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Your teeth contain traces of strontium isotopes that can reveal where you lived while they were forming.

Hosted by: Michael Aranda
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[intro plays]

What if I told you there’s a simple way for me to figure out every place you lived for the first, say, twenty years of your life? Because there is one. All you’d need to do is let me borrow a couple of teeth, so I could measure how much of the element strontium is in them.

If we actually tried this, the tooth-extraction part probably wouldn’t be too much fun for you. And there are also plenty of easier ways to get the same information... like by checking social media, or just asking you. However, the technique is super helpful for anthropologists who study ancient humans, because it’s not like skeletons can just tell us what their lives were like.

And knowing where a person lived can tell you a lot about them. For example, if someone grew up far from where he died, that might mean he was part of an invading army, or an immigrant seeking a better life. By the same token, if a person lived a long life and was buried in the same place where she was born, it might be logical to guess that she had a pretty cushy life, and didn’t need to move to find food or flee from enemies.

Your teeth hold a lot of information about your life story, and scientists are learning how to read it, thanks to the properties of strontium. For one thing, there’s more than one isotope -- or form -- of strontium. For anthropologists, the most useful are Strontium-87 and Strontium-86. They’re the same element, but 86 has one less neutron. But another thing that’s cool about it is that most strontium doesn’t start out as strontium. Instead, it’s one of the products that forms when another element, rubidium, decays. So, the place where you live has its own ratio of strontium-87 to strontium-86, based on what your local geology is like.

For example, older rocks have had more time to decay, so they’ll have more strontium-87 in them. Rocks that have lots of clay or granite in them also tend to be high in rubidium, so they’ll have more of the 87 isotope, too, and, whether you like it or not, all of this stuff in your local soil and rock ends up in your diet. It filters into the water, and the plants, and then travels up the food chain until it gets into your mouth. And then, the strontium you eat and drink gets incorporated into your teeth!

The enamel coating your teeth contains lots of calcium, and strontium is like calcium in a lot of ways. It reacts with a lot of the same compounds, and it’s a similar size, so, when your body’s making new teeth throughout your childhood, sometimes it’ll incorporate strontium instead of calcium -- and the strontium isotopes will show up in the same ratios that they had in the water that you drank. Anthropologists can measure those ratios in your teeth, and use that info to learn where on the planet you were living when those tissues formed.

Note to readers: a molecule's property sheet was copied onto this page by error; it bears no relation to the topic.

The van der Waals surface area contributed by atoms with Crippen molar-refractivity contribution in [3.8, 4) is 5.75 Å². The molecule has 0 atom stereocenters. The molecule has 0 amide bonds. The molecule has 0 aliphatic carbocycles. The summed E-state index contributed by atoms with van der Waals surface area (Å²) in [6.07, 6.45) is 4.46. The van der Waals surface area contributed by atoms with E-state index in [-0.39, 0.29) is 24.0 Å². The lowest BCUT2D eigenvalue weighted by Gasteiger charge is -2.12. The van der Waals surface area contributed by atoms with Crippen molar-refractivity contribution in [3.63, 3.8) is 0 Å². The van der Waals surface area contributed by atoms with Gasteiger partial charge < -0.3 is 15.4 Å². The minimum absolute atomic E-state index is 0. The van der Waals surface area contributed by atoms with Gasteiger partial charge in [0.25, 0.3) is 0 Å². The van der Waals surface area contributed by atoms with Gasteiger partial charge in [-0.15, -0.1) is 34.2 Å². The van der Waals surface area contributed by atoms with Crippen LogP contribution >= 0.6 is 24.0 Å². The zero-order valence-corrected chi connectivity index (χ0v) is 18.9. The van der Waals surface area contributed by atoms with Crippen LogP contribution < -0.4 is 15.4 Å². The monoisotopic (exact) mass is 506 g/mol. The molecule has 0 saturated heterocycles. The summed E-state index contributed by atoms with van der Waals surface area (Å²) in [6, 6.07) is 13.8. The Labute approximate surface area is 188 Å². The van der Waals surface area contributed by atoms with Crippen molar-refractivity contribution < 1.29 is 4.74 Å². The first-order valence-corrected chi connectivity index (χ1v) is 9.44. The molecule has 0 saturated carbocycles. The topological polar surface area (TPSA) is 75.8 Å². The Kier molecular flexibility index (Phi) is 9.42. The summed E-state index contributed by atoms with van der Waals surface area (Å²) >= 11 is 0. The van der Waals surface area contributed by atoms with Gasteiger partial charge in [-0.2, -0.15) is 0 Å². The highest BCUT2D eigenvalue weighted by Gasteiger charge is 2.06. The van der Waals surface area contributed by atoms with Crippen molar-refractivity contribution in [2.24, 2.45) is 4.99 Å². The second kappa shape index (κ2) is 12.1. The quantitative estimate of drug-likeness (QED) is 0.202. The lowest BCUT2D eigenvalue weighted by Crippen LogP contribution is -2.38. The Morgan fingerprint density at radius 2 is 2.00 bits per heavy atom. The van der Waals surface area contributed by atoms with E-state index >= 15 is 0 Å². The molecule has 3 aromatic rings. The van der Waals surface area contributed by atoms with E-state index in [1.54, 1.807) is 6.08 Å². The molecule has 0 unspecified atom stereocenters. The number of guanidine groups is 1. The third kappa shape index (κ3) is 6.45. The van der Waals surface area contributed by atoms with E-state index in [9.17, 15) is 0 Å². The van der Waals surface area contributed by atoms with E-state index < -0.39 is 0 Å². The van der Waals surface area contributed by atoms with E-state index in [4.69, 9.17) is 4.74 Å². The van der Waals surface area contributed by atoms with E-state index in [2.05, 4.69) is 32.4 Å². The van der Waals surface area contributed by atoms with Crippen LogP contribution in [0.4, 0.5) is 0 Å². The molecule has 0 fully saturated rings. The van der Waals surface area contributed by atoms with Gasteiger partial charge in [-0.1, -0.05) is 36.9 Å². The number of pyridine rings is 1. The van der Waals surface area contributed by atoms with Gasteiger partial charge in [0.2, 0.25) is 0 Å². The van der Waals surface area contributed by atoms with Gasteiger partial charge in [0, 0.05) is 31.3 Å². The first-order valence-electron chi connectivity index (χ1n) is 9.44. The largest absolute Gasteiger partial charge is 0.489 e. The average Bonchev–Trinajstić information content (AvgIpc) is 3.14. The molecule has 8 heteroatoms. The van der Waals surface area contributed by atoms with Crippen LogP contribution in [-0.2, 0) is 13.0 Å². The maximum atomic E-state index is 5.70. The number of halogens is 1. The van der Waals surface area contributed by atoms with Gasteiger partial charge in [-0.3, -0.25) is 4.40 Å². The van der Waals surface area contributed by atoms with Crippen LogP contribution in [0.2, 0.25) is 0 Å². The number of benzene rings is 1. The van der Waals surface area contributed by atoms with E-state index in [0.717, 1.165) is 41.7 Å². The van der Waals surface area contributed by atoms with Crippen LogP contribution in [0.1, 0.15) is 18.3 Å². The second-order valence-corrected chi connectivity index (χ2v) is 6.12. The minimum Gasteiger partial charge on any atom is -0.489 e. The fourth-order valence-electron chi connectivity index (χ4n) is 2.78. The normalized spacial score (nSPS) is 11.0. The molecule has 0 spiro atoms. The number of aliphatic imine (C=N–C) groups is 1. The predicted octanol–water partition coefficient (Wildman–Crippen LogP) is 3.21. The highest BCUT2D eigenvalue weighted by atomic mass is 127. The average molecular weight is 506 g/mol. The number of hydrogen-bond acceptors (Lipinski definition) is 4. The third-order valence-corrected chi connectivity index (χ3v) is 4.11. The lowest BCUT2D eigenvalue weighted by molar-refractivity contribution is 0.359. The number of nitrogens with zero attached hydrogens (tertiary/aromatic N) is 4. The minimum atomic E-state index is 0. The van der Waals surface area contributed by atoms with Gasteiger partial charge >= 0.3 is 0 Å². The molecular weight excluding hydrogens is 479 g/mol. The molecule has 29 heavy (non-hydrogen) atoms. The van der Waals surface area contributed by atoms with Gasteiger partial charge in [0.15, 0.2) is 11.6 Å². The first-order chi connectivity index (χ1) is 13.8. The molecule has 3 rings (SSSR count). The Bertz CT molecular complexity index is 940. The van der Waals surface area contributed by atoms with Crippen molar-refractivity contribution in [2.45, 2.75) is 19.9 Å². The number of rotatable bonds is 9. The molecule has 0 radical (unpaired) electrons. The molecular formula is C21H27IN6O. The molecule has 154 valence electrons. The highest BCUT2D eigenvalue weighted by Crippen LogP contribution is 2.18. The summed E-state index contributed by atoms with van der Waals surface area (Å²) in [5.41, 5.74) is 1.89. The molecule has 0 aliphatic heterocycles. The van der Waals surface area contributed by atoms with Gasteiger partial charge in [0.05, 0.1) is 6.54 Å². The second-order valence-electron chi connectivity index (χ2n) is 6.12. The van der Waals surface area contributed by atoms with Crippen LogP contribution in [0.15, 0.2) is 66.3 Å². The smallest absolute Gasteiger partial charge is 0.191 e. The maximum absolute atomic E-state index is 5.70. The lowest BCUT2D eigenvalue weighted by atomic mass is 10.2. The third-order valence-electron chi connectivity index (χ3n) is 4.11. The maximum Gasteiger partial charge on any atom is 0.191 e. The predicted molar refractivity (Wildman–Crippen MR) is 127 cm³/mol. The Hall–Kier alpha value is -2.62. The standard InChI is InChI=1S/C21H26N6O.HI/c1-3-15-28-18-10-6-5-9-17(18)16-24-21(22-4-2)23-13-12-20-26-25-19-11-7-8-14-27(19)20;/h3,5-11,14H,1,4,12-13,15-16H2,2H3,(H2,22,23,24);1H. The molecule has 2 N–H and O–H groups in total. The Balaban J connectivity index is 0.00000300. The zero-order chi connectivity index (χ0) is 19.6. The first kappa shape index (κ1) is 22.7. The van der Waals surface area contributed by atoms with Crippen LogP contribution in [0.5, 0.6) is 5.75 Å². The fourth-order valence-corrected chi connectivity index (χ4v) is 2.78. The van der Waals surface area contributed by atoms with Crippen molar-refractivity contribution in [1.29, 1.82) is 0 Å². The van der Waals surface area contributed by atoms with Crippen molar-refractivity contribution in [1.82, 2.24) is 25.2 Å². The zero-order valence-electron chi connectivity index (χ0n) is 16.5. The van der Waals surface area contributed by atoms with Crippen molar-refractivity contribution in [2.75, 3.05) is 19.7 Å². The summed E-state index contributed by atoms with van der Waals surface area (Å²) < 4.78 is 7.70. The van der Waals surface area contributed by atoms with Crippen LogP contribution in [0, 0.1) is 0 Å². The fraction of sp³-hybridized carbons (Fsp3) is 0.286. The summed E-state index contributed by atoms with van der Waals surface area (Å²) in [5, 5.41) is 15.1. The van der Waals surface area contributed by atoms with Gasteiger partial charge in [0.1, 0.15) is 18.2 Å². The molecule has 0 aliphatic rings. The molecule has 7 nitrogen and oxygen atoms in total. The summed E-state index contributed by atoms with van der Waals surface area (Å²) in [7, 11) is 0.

For example, the strontium in the molars you got when you were around six will tell anthropologists where you lived for the first six or so years of your life, and the ratio of isotopes in your wisdom teeth will reflect where you lived from around the age of nine, when they start forming, until your body was done making the enamel -- which can be as late as your 20s. And once a tooth is formed, it’s done. It’s not getting any more new calcium, so the strontium ratio is set forever. So if anthropologists find a tooth from a skeleton, they can figure out where the person was born, and where they grew up, even if those were different places.

This is especially handy if the placement of the skeleton seems weird. Consider this case study: a mass grave in the ancient settlement of Cahokia, near modern-day St. Louis. The grave contains the remains of 39 people who were buried about a thousand years ago, many showing signs of some kind of violence, like stone points in their bones. For a long time, researchers thought these people were from outside of Cahokia, and were killed as war captives, or intruders, but recently, they tested the strontium in the victims’ teeth and it turned out that most of them were actually from Cahokia, born and raised in the same town where they were killed! This has made some anthropologists rethink their theories about the nature of life and death in America a thousand years ago -- just one of the discoveries made possible by studying a little element in human teeth. Strontium, man: It knows where you’ve been.

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